Voters are under-informed. One of the challenges for them is understanding where do the candidates stand on specific issues. Most of the time, media outlets push event-based news into the voters’ source of information — TV, social media, etc. A summarization of candidates is unlikely to be actively served to the voters and needs them to seek for it.
“The New York Times reached out to 22 Democratic presidential candidates to ask them the same set of questions on video… During the interviews, we asked candidates to answer each question briefly — with a simple yes or no, or another terse, direct reply — before explaining their views at greater length.” — About the Project
This project analyzes the article’s effectiveness from a communication and interaction design perspective. It then tries to offer a possible physical presence that builds upon the original report for enhanced influence. The goal is to find ways to inform the electorate in a concise, intuitive format, and reach a broad audience through a new medium.
This is a concept work and is not affiliated with The New York Times. The Times logo, the NYT Franklin typeface, and relevant editorial content are used here for illustrative purposes.
An Interactive Format
Compared to traditional reporting, mostly in the format of profile and interview, this interactive article makes use of the the on-demand nature of interactive content, enabling new ways to tell the story.
Candidates talk in a video with their own voice and agree on the format in advance. This format offers trust to both the audience and candidates by design: editorial means won’t influence the delivered message.
Candidates answer to questions based on an important issue. This removes emotional engagement from the candidates that might distract the message, offering purely straightforward and hopefully rational comments.
Candidates are asked to answer in brief. They reply with a simple yes or no, or another brief, direct reply — before explaining their views at greater length. The conciseness allows quick consumption for the audience.
Candidates’ answers are summarized with a quote from the video. Relative clips are also compiled into an overview video. This allows the audience to quickly understand all candidates’ views without watching their detailed answers. If a candidate dodges the question, the quote will be naturally ineffective as a message from the candidate.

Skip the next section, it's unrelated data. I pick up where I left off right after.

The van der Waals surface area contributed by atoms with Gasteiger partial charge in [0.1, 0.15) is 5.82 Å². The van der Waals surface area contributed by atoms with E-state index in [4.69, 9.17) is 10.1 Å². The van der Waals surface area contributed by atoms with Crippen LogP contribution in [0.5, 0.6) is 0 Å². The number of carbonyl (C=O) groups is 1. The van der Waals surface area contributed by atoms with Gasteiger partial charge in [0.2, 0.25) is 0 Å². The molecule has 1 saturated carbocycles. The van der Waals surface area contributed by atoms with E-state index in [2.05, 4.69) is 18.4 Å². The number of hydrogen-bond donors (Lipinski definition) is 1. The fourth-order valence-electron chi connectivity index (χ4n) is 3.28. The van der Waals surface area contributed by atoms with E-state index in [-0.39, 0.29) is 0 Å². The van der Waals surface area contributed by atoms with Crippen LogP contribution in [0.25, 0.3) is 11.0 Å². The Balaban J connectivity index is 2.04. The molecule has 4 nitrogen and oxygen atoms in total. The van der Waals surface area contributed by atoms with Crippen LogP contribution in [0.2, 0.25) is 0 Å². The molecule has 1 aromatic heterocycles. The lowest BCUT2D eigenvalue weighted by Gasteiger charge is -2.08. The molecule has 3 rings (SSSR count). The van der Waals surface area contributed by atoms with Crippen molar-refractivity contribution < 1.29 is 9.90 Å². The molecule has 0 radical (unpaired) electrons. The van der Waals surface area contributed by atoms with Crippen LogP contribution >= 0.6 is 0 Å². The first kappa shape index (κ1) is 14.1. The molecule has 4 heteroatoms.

Candidates can talk to only the audience and only once, through answering the given question. This prevents fighting between each other, hijacking conversation for stealing attention from other candidates, or shifting the topic to avoid the audience’s scrutiny. Those are common problems with a TV debate.
No live audience reactions. This ensures the message is delivered without any collective influence like cheering or booing. The viewer can have a more independent thinking process.
Candidates’ answers are visually presented side by side with summary quotes. This allows the audience to quickly browse through candidates, easily compare across them, and pick anyone to watch in detail. This avoids linearity of TV news and text-based news and allow the viewer to understand in the own pace and order.
No fact-checking. The report sacrifices facts by giving candidates their own screen time with almost no moderation and editing. Even as the candidates are asked to offer a straightforward answer upfront and elaborate afterward, some of them still delivered stump speeches without clear standpoints.
No follow-ups. Some candidates’ response to a particular issue deserves a follow-up to discuss the details. The lack of exchange could encourage misleading campaigning without using solid proof or plan but empty promises. Again it is sacrificed for the format and increase the candidate’s will to participate.
Only interviewed one party. This is specific to the 2020 set of data, but it’s still challenging to include both parties in today’s political landscape. On issues of concern, the two parties generally have different focus, and it’s hard to offer a fair amount of time on it without being criticized for partisan bias.
Missing Biden’s participation. In this specific dataset, the absence of the front-runner is a significant imbalance of the report. The audience cannot get a full picture of the landscape.
Questions have limited depth. It’s not bringing out the nuances and facts of specific issues, but if the format targets the uninformed portion of the electorate, then it’s probably good enough.